Portland’s social service providers are scrambling to meet new federal guidelines due to be take effect Monday, saying an already serious situation with homeless shelters in the city is about to get worse.
Beginning Nov. 1, changes to federal reimbursement claims for certain facilities that provide refuge for the city’s homeless will force two local shelters to turn away dozens of people. The new rules will impact the Milestone Foundation and Serenity House, officials said.
The federal mandate — which forces the two shelters to remove a combined 60 beds — means adding additional people to other shelters already "bursting at the seams," says John Shoos, a chairman of the Portland’s Emergency Shelter Assessment Committee.
"That’s just an incredible, incredible bump," he said, referring to the additional space that will be needed.
The directive comes from the Centers for Medicare and Medicaid Services, CMS, and passed through by the state’s Department of Health and Human Services. The change means CMS will no longer reimburse the roughly $2 of every $3 dollars for certain services that it has in the past.
"If those (beds are not) available then it puts pressure on other shelters where they’re already full," Shoos said.
The Emergency Shelter Assessment Committee helps tracks shelter occupancy in the city.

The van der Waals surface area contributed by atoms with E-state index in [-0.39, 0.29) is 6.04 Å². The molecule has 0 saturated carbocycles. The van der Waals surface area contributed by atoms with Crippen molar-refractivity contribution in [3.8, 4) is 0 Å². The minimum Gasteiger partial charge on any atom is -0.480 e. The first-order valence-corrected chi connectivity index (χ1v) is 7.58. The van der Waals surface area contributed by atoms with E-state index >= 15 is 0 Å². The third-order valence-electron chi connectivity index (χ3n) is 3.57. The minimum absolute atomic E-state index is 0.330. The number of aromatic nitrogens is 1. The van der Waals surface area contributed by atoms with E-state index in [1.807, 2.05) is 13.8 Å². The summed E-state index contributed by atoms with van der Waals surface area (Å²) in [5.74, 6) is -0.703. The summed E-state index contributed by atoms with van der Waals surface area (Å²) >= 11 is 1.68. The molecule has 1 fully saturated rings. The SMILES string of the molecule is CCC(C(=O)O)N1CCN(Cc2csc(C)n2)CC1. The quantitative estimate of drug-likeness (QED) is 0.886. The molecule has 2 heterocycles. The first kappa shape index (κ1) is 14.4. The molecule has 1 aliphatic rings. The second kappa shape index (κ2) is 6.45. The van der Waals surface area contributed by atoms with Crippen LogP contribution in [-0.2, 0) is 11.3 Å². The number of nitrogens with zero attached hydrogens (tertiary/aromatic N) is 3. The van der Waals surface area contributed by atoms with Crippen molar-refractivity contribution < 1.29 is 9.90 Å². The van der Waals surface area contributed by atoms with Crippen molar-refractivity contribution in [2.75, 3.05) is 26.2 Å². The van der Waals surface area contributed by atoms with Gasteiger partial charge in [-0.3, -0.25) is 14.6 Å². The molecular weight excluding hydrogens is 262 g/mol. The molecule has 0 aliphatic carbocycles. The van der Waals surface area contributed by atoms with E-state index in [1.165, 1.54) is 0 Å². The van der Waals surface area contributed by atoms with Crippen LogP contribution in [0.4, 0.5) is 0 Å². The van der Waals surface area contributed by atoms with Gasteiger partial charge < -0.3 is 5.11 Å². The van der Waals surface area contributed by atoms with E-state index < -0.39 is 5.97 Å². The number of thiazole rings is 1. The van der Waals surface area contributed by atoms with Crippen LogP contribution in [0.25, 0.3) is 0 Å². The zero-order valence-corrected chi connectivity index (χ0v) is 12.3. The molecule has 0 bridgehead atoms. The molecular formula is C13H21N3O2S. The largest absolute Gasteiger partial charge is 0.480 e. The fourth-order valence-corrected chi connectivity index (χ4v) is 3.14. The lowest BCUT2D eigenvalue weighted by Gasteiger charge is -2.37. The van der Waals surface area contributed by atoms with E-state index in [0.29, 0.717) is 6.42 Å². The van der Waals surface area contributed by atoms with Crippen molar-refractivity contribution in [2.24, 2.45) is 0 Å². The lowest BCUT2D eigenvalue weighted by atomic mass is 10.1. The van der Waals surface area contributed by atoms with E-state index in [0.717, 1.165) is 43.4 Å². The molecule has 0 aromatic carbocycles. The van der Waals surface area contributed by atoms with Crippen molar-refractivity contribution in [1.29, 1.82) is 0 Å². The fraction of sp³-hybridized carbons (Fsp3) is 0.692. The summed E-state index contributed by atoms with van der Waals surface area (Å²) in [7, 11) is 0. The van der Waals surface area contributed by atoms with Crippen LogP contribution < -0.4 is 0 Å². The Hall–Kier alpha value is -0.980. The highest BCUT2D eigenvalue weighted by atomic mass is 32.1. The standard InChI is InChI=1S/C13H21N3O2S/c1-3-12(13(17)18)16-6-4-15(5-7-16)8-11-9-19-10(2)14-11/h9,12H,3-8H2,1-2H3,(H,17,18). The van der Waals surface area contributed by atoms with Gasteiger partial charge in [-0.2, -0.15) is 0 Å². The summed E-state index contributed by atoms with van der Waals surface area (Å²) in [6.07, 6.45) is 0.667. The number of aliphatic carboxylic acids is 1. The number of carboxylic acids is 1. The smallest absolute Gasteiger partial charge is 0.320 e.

Shoos says an average of 350 people a night were sleeping at a Portland shelter in June. The already high number has increased to about 384 people per night in September.
"We’ve been in overflow now for quite some time," he said, referring to term used for housing additional people when the regular sleeping areas hit max capacity.
"We are using the facilities that should only really be used temporarily," Shoos said. "In the last six months it’s just been incredibly difficult."
Nearly 34 percent of people entering Portland shelters are homeless for the first time, according to committee reports.
A conglomerate of social service providers have been scrambling for a solution and say a temporary Band-Aid fix would likely involve moving the homeless to the Preble Street shelter.
"This is a crisis on top of a situation where we’ve been seeing increasing numbers of individuals experiencing homelessness," said Doug Gardner, director of Portland’s Health and Human Services Department.
"It’s on top of the situation where we’re already into overflow and we’re already over capacity for emergency sheltering," he said. "The best that we can come up with so far is to use Preble Street’s day shelter."
The plan means opening the Oxford Street shelter during the day and then ushering people to Preble Street’s day shelter later on in the day, said Jon Bradley, associate director at Preble Street.
"This is an emergency plan," he said. "We’ve been using overflow pretty much every night for most of this year, … (but) it’s the only option that we’ve come up with, so far."
Bradley explained that, if necessary, Preble Street may use its dining hall as a sleeping area if overflow goes beyond maximum capacity.
"It’s going to be challenging," he said. "We’ve been working on this and we will continue. We see this Band-Aid as very short term."
As of Thursday afternoon, discussions were still ongoing in an effort to find more permanent solution. Officials said they expected future collaborative efforts between the city and Portland’s various social service groups.